Date of Completion


Embargo Period



Inge-Marie Eigsti, James Magnuson, Deborah Fein

Field of Study

Psychological Sciences


Master of Science

Open Access

Open Access


Speech perception is dependent upon the ability to map the sensory features of a speech signal onto the perceptual features which make up language (i.e., phonemes). A great deal of research over the past six decades has focused on how variability across talkers influences speech processing. Listeners are required to normalize the acoustic variability across talkers by continuously updating the mapping from the acoustic signal to phonetic representations. As such, processing speech from multiple talkers is cognitively more demanding than listening to a single talker. This processing cost appears to reflect, in part, the influence of listeners’ expectations that speech is coming from multiple sources (talkers). It remains unclear whether talker normalization effects are present in individuals with autism spectrum disorder (ASD), given broad differences in social and sensory processing. The present study examined talker normalization and effects of talker expectation in adolescents with ASD and typical development. Participants were asked to respond to target words embedded in a stream of speech; the pitch of the talkers (F0) varied in half of trials. Furthermore, half of participants were told that this variability was due to fluctuations in a single talker’s speech, while the other half were told that the speech was variable because it was produced by two talkers. Results indicated that participants with ASD were significantly slower to respond under conditions of acoustic variability, while typically developing participants were not. Furthermore, the degree to which participants with ASD were influenced by the variability was significantly correlated with parent-reported sensory atypicality. This relationship was not moderated by ASD symptom severity. Neither diagnostic group was influenced by the manipulation of expectations. Overall, these results suggest that sensory differences present in ASD may account in part for communication difficulties.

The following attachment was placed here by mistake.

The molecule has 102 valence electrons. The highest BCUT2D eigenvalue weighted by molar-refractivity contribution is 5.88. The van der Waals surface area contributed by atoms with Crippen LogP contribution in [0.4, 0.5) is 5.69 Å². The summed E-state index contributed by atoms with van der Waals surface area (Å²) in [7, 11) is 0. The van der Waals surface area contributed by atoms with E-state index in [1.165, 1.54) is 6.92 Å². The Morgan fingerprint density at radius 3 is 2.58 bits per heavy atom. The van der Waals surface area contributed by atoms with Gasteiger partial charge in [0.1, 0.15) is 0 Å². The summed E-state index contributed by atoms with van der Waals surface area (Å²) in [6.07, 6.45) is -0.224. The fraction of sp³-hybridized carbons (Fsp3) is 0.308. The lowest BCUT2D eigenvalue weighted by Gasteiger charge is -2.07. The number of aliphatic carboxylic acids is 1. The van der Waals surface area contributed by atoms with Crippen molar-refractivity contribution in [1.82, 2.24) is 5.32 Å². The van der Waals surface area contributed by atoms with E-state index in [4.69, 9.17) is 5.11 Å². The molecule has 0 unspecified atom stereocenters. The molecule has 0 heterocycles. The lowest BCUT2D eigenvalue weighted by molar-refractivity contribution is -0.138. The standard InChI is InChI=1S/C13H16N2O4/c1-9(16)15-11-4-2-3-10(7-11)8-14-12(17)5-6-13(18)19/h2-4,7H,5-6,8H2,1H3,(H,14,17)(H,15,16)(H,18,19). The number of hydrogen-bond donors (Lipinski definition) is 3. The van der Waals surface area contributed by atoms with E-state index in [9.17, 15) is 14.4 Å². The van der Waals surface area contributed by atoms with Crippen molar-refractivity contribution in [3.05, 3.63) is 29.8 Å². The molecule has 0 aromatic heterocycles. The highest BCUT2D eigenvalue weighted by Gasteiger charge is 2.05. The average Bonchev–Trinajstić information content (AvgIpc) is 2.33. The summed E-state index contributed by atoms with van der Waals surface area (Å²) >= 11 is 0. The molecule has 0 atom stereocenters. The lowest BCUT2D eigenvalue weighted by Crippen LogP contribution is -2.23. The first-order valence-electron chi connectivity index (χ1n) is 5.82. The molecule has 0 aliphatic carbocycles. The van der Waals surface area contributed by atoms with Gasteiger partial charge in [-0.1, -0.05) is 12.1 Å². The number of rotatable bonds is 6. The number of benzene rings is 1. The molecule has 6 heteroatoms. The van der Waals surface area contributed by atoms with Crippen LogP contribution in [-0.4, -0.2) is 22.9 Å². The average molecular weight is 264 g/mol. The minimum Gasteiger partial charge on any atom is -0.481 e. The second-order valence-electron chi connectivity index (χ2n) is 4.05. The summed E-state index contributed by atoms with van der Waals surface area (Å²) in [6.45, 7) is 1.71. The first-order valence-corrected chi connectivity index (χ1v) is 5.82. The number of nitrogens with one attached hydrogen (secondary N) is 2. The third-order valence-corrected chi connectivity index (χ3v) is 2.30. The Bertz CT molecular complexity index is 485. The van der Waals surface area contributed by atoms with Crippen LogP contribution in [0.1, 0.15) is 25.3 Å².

Major Advisor

Inge-Marie Eigsti